Rivian announced plans for a dramatic increase in EV production with a new factory in Georgia and an expansion at their current plant in Illinois.
Construction on a new $5 billion factory is expected to begin this summer at a 2,000-acre site east of Atlanta in Morgan and Walton Counties that will employ up to 7,500 workers that are expected to produce up to 400,000 electric trucks and SUVs each year. Annual production capacity at its auto plant in Normal, Illinois is expected to max out at 200,000 vehicles.
“We’re confident that, alongside Illinois, Georgia is the place for Rivian to continue to scale and thrive,” said Rivian Chief People Officer Helen Russell.
News of a new Rivian factory follows recent approval for a 623,000-square-foot expansion at the start-up's assembly plant in Normal, Ill. which will bring the total footprint there to roughly 4 million square feet. The expansion is expected to bring an additional 800 to 1,000 employees by the second quarter of 2022.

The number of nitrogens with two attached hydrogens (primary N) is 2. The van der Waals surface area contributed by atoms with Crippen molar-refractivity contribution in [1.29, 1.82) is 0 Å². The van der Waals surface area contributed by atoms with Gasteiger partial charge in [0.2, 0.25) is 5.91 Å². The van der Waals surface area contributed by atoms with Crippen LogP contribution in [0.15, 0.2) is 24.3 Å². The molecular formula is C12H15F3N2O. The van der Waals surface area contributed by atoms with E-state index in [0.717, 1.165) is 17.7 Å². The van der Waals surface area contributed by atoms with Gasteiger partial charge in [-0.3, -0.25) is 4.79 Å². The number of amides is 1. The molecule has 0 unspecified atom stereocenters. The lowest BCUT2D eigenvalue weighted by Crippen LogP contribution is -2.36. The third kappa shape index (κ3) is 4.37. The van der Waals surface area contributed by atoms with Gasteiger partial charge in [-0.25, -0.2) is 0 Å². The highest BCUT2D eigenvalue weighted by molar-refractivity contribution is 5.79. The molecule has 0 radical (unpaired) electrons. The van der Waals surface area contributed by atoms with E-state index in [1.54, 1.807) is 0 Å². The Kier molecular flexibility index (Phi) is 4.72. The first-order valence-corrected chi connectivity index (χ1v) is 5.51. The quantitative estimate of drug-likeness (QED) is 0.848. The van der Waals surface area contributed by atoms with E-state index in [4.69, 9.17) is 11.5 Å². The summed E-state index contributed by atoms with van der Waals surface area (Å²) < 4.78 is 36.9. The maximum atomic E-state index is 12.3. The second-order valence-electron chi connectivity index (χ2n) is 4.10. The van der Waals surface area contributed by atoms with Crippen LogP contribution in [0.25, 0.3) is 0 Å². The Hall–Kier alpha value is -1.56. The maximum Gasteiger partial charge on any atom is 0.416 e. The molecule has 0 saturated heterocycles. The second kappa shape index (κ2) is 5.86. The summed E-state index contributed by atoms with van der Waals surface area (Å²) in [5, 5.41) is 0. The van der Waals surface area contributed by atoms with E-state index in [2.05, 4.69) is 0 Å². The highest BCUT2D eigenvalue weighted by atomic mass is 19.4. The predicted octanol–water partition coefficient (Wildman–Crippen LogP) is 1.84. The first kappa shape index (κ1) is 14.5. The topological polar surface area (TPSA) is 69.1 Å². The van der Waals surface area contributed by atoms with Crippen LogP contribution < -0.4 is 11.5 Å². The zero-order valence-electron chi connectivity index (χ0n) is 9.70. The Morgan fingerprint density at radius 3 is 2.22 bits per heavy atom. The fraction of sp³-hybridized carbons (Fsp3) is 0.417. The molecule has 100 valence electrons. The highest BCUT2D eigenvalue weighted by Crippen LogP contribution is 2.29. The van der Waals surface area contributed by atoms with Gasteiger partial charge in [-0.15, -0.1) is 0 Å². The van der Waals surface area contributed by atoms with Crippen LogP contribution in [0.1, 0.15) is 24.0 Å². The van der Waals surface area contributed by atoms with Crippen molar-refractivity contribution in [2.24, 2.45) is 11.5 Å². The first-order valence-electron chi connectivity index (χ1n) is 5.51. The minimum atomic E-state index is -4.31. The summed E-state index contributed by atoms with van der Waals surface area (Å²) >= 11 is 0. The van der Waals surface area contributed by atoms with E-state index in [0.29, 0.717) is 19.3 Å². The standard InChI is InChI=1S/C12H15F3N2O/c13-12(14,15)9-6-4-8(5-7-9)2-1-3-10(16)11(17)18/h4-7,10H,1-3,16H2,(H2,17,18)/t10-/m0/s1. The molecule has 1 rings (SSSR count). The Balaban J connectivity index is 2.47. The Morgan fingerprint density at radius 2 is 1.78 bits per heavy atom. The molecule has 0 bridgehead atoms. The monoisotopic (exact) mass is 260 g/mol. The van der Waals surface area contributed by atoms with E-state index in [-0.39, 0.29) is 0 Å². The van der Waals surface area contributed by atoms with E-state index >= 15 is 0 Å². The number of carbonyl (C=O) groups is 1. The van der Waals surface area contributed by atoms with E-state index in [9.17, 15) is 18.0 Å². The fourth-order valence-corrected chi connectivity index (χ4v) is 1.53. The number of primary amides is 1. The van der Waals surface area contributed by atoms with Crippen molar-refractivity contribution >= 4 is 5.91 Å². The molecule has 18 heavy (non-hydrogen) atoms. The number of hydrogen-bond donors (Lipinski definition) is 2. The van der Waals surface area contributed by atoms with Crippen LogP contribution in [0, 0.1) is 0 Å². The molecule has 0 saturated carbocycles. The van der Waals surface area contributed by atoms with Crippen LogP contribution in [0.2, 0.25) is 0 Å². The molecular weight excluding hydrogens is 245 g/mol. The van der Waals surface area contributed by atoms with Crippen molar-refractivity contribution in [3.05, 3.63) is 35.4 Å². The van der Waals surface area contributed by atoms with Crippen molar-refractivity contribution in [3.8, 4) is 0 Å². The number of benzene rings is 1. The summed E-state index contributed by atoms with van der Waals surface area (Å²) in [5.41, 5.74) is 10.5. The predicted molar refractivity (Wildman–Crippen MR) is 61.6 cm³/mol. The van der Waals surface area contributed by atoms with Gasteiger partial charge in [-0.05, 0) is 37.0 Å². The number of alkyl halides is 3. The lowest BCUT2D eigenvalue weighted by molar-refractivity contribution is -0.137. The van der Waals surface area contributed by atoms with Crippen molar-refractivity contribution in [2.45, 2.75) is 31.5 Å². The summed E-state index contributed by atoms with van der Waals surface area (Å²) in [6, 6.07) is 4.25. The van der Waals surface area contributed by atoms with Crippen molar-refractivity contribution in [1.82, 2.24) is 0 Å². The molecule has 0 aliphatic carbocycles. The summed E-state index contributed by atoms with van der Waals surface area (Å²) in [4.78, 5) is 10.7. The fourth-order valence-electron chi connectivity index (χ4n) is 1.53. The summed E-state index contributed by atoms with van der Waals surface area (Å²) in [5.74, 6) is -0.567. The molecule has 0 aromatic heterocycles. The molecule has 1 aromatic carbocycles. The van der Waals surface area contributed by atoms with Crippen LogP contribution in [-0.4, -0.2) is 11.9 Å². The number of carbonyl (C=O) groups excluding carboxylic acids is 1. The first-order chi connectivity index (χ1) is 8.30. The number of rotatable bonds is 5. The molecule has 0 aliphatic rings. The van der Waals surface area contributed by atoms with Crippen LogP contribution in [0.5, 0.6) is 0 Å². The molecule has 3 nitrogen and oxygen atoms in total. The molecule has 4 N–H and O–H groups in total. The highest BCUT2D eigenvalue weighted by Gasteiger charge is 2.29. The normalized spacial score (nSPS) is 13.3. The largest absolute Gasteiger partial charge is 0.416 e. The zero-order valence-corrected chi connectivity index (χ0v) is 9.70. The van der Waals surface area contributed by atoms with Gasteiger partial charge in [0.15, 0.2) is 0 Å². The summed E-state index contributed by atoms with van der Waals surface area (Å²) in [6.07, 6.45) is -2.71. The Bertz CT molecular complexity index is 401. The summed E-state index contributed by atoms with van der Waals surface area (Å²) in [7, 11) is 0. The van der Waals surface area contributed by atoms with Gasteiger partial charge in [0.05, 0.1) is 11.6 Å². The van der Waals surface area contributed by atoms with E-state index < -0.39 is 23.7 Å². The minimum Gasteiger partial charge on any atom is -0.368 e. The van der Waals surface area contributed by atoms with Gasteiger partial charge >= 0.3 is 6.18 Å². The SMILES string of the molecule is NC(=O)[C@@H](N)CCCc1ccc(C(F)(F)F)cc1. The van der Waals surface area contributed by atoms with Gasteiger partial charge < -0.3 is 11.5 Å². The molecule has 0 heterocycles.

Rivian and Georgia officials are planning 2022 town hall events near the manufacturing site so area residents can learn more about the company and the site plan which calls for vehicle production to begin in 2024.
Rivian reports that its employees “enjoy industry-leading compensation, generous benefits, and equity in the company for every team member to drive a real sense of ownership.”
Rivian has struggled to meet high demand for its R1T pickup and R1S SUV. Vehicle deliveries began first for the R1T pickup in September and by mid-December added up to only 386 pickups according to the Atlanta Journal Constitution. R1S production began this month. Production delays announced late last week at its plant in Normal caused the stock price to tumble roughly 16% by end of trading on Tuesday.
Amazon is by far Rivian's largest customer. The ecommerce giant, which has a roughly 20% stake in the company, placed an order in 2019 for 100,000 electric Rivian delivery vans. Rivian recently added a fleet section to its website where it will begin taking commercial orders for non-Amazon fleets next year.